Hey checkyourlogs.net fans!

I’m a prolific Surface guy, having used them daily from the release of the original, much maligned Surface RT to my current daily driver, the Surface Book 2. I love these devices, but occasionally, particularly after firmware updates, they like to torment me with odd issues. Today’s gremlin was my SB2 not detecting my external monitor, the very same external monitor I’ve used with this SB2 and it’s Surface Dock since day one.

After trying all the usual easy remedies, i.e. disconnect/reconnect the dock, power cycle everything, update the SB2 and the dock, etc… I concluded more drastic measures were necessary. Time to hack the registry!

In this case, the registry hack really isn’t a hack. It’s deleting two, possibly three, registry keys to reset the display cache on the SB2 forcing it to redetect displays after a reboot. This “hack” is so well known, Microsoft has a downloadable registry file available to automate removal of two of the keys: http://download.microsoft.com/download/8/5/5/8554763F-DBF9-41B3-9F12-605FA0A99183/surface%20dock%20registry.zip.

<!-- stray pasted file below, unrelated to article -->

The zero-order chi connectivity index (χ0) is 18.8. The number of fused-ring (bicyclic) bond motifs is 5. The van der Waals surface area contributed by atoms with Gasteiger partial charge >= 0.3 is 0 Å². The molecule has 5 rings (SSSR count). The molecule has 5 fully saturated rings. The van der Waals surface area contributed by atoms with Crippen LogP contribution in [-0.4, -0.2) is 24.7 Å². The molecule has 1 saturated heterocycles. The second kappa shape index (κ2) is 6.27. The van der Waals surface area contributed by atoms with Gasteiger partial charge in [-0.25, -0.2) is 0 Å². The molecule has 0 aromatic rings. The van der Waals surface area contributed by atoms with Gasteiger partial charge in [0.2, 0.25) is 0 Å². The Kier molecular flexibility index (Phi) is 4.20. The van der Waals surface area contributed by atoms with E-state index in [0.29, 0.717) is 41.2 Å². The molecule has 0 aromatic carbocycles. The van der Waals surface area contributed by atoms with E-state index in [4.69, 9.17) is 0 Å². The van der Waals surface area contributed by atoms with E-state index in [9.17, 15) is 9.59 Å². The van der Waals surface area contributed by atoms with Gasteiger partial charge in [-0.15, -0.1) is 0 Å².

The keys removed using the downloaded file are:

HKEY_LOCAL_MACHINE\SYSTEM\CurrentControlSet\Control\GraphicsDrivers\Configuration

HKEY_LOCAL_MACHINE\SYSTEM\CurrentControlSet\Control\GraphicsDrivers\Connectivity

For those amongst us who are extra thorough, also remove this key:

HKEY_LOCAL_MACHINE\SYSTEM\CurrentControlSet\Control\GraphicsDrivers\ScaleFactors

Of course, I prefer to do anything and everything leveraging the power of PowerShell. Since HKLM is exposed by default by the PowerShell Registry provider, this is easy-peezy with a few one-liners. Open an Administrative PowerShell prompt, then enter the following:

Remove-Item -Path "HKLM:\SYSTEM\CurrentControlSet\Control\GraphicsDrivers\Configuration" -Recurse

Remove-Item -Path "HKLM:\SYSTEM\CurrentControlSet\Control\GraphicsDrivers\Connectivity" -Recurse

Remove-Item -Path "HKLM:\SYSTEM\CurrentControlSet\Control\GraphicsDrivers\ScaleFactors" -Recurse

Don’t worry if you get an error on the last one. The ScaleFactors key isn’t always present.

Before removing the keys above, using whichever method you choose, disconnect the dock from your Surface. With the dock disconnected, remove the keys then shutdown the Surface. Power the Surface back on and once booted, reconnect the dock. The Surface redetects the external display causing tired eyes like mine to rejoice!

I find joy knowing the registry editing skills I learned years ago still solve problems today, decades after I first learned them!

Enjoy your IT Journey, fellow IT Pros!

John Sr.

Advertisements